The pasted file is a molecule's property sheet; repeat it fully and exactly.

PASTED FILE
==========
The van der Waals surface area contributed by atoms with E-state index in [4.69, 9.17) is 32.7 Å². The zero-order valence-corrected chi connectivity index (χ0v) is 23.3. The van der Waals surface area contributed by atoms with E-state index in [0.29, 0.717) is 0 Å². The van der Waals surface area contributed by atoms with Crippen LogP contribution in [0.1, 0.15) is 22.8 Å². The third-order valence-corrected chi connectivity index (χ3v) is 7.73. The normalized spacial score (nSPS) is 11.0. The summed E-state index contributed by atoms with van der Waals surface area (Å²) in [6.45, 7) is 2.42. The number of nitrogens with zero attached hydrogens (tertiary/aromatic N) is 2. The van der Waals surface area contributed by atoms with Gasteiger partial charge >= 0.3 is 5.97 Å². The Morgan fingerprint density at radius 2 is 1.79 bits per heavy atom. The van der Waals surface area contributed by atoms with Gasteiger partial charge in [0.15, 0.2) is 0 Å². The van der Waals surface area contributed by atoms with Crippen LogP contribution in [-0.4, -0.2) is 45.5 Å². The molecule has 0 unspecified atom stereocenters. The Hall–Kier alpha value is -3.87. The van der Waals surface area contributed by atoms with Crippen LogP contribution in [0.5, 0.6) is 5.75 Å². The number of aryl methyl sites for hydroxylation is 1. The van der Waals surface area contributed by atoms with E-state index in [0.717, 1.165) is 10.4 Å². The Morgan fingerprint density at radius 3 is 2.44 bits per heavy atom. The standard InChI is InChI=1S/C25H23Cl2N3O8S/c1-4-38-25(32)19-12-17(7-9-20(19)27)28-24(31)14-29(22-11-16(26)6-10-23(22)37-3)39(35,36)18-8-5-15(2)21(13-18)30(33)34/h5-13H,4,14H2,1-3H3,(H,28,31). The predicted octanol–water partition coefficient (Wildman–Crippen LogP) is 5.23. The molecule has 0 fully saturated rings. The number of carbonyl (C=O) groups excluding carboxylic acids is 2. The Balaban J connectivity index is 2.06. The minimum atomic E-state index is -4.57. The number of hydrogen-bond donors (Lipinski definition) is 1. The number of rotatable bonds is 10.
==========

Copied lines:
The van der Waals surface area contributed by atoms with E-state index in [4.69, 9.17) is 32.7 Å². The zero-order valence-corrected chi connectivity index (χ0v) is 23.3. The van der Waals surface area contributed by atoms with E-state index in [0.29, 0.717) is 0 Å². The van der Waals surface area contributed by atoms with Crippen LogP contribution in [0.1, 0.15) is 22.8 Å². The third-order valence-corrected chi connectivity index (χ3v) is 7.73. The normalized spacial score (nSPS) is 11.0. The summed E-state index contributed by atoms with van der Waals surface area (Å²) in [6.45, 7) is 2.42. The number of nitrogens with zero attached hydrogens (tertiary/aromatic N) is 2. The van der Waals surface area contributed by atoms with Gasteiger partial charge >= 0.3 is 5.97 Å². The Morgan fingerprint density at radius 2 is 1.79 bits per heavy atom. The van der Waals surface area contributed by atoms with Gasteiger partial charge in [0.15, 0.2) is 0 Å². The van der Waals surface area contributed by atoms with Crippen LogP contribution in [-0.4, -0.2) is 45.5 Å². The molecule has 0 unspecified atom stereocenters. The Hall–Kier alpha value is -3.87. The van der Waals surface area contributed by atoms with Crippen LogP contribution in [0.5, 0.6) is 5.75 Å². The number of aryl methyl sites for hydroxylation is 1. The van der Waals surface area contributed by atoms with E-state index in [0.717, 1.165) is 10.4 Å². The Morgan fingerprint density at radius 3 is 2.44 bits per heavy atom. The standard InChI is InChI=1S/C25H23Cl2N3O8S/c1-4-38-25(32)19-12-17(7-9-20(19)27)28-24(31)14-29(22-11-16(26)6-10-23(22)37-3)39(35,36)18-8-5-15(2)21(13-18)30(33)34/h5-13H,4,14H2,1-3H3,(H,28,31). The predicted octanol–water partition coefficient (Wildman–Crippen LogP) is 5.23. The molecule has 0 fully saturated rings. The number of carbonyl (C=O) groups excluding carboxylic acids is 2. The Balaban J connectivity index is 2.06. The minimum atomic E-state index is -4.57. The number of hydrogen-bond donors (Lipinski definition) is 1. The number of rotatable bonds is 10.